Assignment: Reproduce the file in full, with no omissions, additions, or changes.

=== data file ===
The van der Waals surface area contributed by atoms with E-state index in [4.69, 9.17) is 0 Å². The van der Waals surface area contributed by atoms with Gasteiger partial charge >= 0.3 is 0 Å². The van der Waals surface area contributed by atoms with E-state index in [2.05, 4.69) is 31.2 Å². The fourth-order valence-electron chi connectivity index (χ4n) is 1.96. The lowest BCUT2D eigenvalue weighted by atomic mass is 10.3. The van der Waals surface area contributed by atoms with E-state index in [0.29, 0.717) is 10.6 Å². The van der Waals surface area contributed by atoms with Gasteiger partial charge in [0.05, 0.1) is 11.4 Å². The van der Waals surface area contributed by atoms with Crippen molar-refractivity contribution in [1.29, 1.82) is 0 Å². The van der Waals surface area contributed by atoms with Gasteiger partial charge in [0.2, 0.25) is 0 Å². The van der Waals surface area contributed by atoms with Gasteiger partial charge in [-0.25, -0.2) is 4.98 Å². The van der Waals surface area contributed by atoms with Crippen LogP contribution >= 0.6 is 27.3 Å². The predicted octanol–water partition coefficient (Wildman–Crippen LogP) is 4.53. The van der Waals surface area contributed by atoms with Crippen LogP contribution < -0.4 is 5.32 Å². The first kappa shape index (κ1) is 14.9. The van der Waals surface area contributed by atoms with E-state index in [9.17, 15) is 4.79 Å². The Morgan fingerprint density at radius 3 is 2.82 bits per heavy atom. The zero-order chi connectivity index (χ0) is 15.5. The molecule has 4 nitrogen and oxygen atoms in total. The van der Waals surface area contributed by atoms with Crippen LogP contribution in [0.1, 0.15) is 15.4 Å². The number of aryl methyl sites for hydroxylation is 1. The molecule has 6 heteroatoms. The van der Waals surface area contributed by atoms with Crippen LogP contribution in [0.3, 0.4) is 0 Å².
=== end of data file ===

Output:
The van der Waals surface area contributed by atoms with E-state index in [4.69, 9.17) is 0 Å². The van der Waals surface area contributed by atoms with Gasteiger partial charge >= 0.3 is 0 Å². The van der Waals surface area contributed by atoms with E-state index in [2.05, 4.69) is 31.2 Å². The fourth-order valence-electron chi connectivity index (χ4n) is 1.96. The lowest BCUT2D eigenvalue weighted by atomic mass is 10.3. The van der Waals surface area contributed by atoms with E-state index in [0.29, 0.717) is 10.6 Å². The van der Waals surface area contributed by atoms with Gasteiger partial charge in [0.05, 0.1) is 11.4 Å². The van der Waals surface area contributed by atoms with Crippen molar-refractivity contribution in [1.29, 1.82) is 0 Å². The van der Waals surface area contributed by atoms with Gasteiger partial charge in [0.2, 0.25) is 0 Å². The van der Waals surface area contributed by atoms with Gasteiger partial charge in [-0.25, -0.2) is 4.98 Å². The van der Waals surface area contributed by atoms with Crippen LogP contribution >= 0.6 is 27.3 Å². The predicted octanol–water partition coefficient (Wildman–Crippen LogP) is 4.53. The van der Waals surface area contributed by atoms with Crippen LogP contribution < -0.4 is 5.32 Å². The first kappa shape index (κ1) is 14.9. The van der Waals surface area contributed by atoms with E-state index in [9.17, 15) is 4.79 Å². The Morgan fingerprint density at radius 3 is 2.82 bits per heavy atom. The zero-order chi connectivity index (χ0) is 15.5. The molecule has 4 nitrogen and oxygen atoms in total. The van der Waals surface area contributed by atoms with Crippen LogP contribution in [0.1, 0.15) is 15.4 Å². The number of aryl methyl sites for hydroxylation is 1. The molecule has 6 heteroatoms. The van der Waals surface area contributed by atoms with Crippen LogP contribution in [0.3, 0.4) is 0 Å².